Albany County Fasteners recommends the use of neoprene EPDM or bonding washers in between stainless fasteners and aluminum materials, the neoprene forms a barrier in between the metals, preventing corrosion.

Environmental Factors To Determine

Many factors need to be considered when choosing the correct material for your installation.

Factor Why It Matters
Duration of electrolyte contact The longer an electrolyte is in contact with aluminum and stainless steel, the more likely there is to be a transfer of electrons.
Electrolyte Resistance The lower the electrolyte resistance the easier it is for electron transfer to occur. Ex: salt water has a very low electrolyte resistance.
Stagnant Water Water that sits and takes a very long time to dissipate can lead to extended exposure to electrolytes.
Dirt Dirt (especially not in direct sunlight) can absorb an electrolyte and hold it for very long periods of time. This can result in increased exposure to the assembly if it is not kept clean.
Humidity/Fog Both are environmental factors that lead to increased water in the air. If the environment is prone to these factors, the exposure to electrolytes is considered to be extended
Crevices Crevices provide a catch for moisture (electrolyte) which can end up holding it against the materials for an extended period of time.

Noble Metals

If you decide that you need to use two different materials together, we recommend using an anode as the base material and making sure that it is significantly larger than the cathodes. Cathodes can also be called noble metals or metals that have a high resistance to oxidation (rust). We have compiled a list of noble metals below:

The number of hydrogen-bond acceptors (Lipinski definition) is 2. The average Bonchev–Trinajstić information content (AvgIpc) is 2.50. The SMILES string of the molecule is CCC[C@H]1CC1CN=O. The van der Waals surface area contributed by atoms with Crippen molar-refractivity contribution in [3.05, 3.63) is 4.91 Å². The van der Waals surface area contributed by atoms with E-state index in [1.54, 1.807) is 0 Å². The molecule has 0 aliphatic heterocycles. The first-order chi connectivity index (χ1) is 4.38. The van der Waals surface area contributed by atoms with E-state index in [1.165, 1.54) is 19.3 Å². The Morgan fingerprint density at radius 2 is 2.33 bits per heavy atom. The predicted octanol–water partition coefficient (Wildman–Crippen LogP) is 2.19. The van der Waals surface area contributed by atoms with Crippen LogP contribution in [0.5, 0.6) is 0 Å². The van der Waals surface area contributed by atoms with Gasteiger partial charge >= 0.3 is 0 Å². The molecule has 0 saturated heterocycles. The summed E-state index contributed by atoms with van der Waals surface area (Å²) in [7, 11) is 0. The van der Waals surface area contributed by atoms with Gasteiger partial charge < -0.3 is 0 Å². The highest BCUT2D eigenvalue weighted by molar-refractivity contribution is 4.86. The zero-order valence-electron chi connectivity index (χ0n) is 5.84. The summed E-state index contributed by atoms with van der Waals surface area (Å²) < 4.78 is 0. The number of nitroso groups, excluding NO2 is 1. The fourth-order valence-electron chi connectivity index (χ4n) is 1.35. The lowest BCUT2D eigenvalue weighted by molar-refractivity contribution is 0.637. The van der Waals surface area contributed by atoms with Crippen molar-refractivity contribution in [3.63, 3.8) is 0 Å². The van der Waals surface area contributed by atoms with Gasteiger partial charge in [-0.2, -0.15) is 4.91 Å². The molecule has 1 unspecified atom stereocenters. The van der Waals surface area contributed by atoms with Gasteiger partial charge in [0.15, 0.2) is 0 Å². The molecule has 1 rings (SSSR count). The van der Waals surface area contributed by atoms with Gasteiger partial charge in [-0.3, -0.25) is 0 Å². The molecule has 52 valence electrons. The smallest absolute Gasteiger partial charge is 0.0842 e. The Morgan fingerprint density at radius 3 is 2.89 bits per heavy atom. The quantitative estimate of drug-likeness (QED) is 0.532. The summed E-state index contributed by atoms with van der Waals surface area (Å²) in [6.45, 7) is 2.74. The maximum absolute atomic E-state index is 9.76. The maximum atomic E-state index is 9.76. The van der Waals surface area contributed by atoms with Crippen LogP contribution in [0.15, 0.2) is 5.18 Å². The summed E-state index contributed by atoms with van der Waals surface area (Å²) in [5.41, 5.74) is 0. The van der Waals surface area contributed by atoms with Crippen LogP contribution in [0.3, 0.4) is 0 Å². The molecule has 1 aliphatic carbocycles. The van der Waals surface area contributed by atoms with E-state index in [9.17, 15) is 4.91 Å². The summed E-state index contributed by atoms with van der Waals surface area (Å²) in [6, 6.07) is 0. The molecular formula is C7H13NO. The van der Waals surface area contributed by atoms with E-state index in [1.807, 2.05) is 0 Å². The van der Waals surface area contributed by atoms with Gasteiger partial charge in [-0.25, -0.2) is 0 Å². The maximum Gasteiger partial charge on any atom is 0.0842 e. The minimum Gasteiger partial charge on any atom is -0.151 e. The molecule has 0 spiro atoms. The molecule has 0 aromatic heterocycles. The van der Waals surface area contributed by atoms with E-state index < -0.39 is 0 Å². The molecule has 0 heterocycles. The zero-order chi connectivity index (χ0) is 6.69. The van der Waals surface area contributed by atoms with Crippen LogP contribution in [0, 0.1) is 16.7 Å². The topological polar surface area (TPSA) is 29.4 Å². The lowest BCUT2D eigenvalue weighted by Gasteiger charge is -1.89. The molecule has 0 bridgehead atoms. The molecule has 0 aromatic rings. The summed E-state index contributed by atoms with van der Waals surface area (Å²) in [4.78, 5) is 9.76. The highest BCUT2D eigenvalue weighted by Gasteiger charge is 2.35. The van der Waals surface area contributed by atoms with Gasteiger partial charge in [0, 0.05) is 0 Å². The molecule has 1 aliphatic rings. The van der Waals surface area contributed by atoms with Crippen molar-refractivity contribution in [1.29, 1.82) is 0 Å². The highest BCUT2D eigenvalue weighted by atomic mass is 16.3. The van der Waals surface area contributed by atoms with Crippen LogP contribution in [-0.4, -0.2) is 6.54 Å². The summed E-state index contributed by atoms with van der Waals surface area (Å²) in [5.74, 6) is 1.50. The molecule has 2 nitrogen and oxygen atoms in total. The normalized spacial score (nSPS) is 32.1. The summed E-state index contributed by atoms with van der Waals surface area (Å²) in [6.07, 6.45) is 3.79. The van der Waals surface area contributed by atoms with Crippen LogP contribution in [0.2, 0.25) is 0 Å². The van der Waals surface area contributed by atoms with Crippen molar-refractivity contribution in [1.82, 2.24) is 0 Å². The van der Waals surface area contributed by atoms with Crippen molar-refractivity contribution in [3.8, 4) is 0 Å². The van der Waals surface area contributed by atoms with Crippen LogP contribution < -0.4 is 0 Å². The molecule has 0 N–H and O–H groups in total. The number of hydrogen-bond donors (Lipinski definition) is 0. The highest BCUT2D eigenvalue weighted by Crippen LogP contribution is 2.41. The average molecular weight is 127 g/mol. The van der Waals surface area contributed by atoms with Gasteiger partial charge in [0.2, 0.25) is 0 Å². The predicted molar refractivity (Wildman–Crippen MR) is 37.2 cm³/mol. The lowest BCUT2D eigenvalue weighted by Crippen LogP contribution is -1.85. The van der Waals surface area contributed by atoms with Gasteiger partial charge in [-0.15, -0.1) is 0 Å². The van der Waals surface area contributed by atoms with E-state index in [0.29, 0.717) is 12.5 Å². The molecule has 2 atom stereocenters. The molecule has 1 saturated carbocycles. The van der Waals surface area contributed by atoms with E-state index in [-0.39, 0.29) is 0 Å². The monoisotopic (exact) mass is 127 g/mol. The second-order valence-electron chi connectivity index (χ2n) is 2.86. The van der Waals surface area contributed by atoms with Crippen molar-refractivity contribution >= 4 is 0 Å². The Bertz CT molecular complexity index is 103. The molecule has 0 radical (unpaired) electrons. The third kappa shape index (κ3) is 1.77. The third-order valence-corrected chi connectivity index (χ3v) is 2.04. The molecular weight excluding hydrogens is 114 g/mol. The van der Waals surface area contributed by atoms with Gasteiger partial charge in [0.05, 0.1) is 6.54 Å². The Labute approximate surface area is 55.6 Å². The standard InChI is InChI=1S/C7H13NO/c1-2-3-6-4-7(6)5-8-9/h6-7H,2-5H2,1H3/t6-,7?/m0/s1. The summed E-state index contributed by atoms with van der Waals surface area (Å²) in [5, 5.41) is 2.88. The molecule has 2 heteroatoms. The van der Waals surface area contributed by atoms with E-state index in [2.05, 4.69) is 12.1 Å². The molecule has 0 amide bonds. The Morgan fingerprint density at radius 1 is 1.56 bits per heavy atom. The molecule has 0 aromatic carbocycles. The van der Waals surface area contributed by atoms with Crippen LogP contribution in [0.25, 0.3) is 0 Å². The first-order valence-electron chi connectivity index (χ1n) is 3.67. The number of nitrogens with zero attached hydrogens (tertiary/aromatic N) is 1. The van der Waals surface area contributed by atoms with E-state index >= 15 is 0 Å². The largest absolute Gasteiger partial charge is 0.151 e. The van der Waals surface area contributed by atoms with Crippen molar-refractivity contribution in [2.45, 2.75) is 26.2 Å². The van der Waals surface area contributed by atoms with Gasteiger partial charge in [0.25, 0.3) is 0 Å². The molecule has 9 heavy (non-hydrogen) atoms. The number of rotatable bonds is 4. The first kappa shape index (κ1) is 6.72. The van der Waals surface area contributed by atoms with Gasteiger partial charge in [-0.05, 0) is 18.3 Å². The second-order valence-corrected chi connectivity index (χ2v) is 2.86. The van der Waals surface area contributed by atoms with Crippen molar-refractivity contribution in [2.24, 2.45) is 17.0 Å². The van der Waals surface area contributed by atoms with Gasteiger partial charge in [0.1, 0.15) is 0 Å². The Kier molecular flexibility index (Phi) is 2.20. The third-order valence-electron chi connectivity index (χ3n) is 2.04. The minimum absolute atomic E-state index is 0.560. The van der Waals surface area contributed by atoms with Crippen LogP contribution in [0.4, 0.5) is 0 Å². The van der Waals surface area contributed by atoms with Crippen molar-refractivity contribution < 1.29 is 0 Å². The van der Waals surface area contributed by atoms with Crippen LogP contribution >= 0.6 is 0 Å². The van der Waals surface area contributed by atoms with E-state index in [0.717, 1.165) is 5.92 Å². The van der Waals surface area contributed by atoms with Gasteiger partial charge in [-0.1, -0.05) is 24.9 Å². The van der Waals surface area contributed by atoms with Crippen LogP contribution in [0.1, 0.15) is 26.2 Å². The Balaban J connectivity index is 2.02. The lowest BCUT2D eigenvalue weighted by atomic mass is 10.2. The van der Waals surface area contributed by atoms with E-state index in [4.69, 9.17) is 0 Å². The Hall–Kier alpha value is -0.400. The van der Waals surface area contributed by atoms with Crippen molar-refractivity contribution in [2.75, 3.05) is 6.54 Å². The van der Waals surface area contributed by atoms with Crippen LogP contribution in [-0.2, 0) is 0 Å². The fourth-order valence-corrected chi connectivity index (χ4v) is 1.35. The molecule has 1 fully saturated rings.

• Gold
  • Iridium
  • Mercury
  • Osmium
  • Palladium
  • Platinum
  • Rhodium
  • Ruthenium
  • Silver

From Anode To Cathode

To mitigate the effects of galvanic corrosion even further, it is recommended to use materials that are less likely to cause electron transfer when exposed to each other and an electrolyte. The following list is a list of materials. *Note: the closer the two metals on this list, the less likely they will be to suffer from the negative effects of galvanic corrosion.

  • Magnesium
  • Magnesium Alloys
  • Zinc
  • Beryllium
  • Aluminum Alloys
  • Cadmium
  • Mild and Carbon Steel, Cast Iron
  • Chromium Steel (With Less Than Or Equal To 6% Chromium)
  • Active Stainless Steels (302, 310, 316, 410, 430)
  • Aluminum Bronze
  • Lead-Tin Solder
  • Tin
  • Active Nickel
  • Active Inconel
  • Brass
  • Bronze
  • Copper
  • Manganese Bronze
  • Silicon Bronze
  • Copper-Nickel Alloys
  • Lead
  • Monel
  • Silver Solder
  • Passive Nickel
  • Passive Inconel
  • Passive Stainless Steel (302, 310, 316, 410, 430)
  • Silver
  • Titanium
  • Zirconium
  • Gold
  • Platinum

How Can I Stop Galvanic Corrosion?

There are a few steps you can take if you MUST use these materials together.

  1. Add an insulator between the two materials so they no longer connect. Without that connection, the transfer of electrons cannot occur. Well Nuts are a commonly used fastener to help separate materials that can suffer from galvanic corrosion.
  2. Use materials with the same potential. Metals with the same corrosion resistance are typically ok to use together.
  3. If you are in a situation where only one of the materials will come into contact with an electrolyte then transfer of electrons will not occur.
  4. If there is a coating on the cathode it can prevent the transfer through increased resistance.
  5. Consider your environment before installing. Choose materials that will work for your environment.
  6. Coat or paint your assembly (completely) so that the electrolyte cannot make contact with the materials
  7. Use neoprene EPDM or bonding washers as a barrier in between the metals.

If you’re curious about the types of materials we offer and more about them, check out our Materials Reference Guide.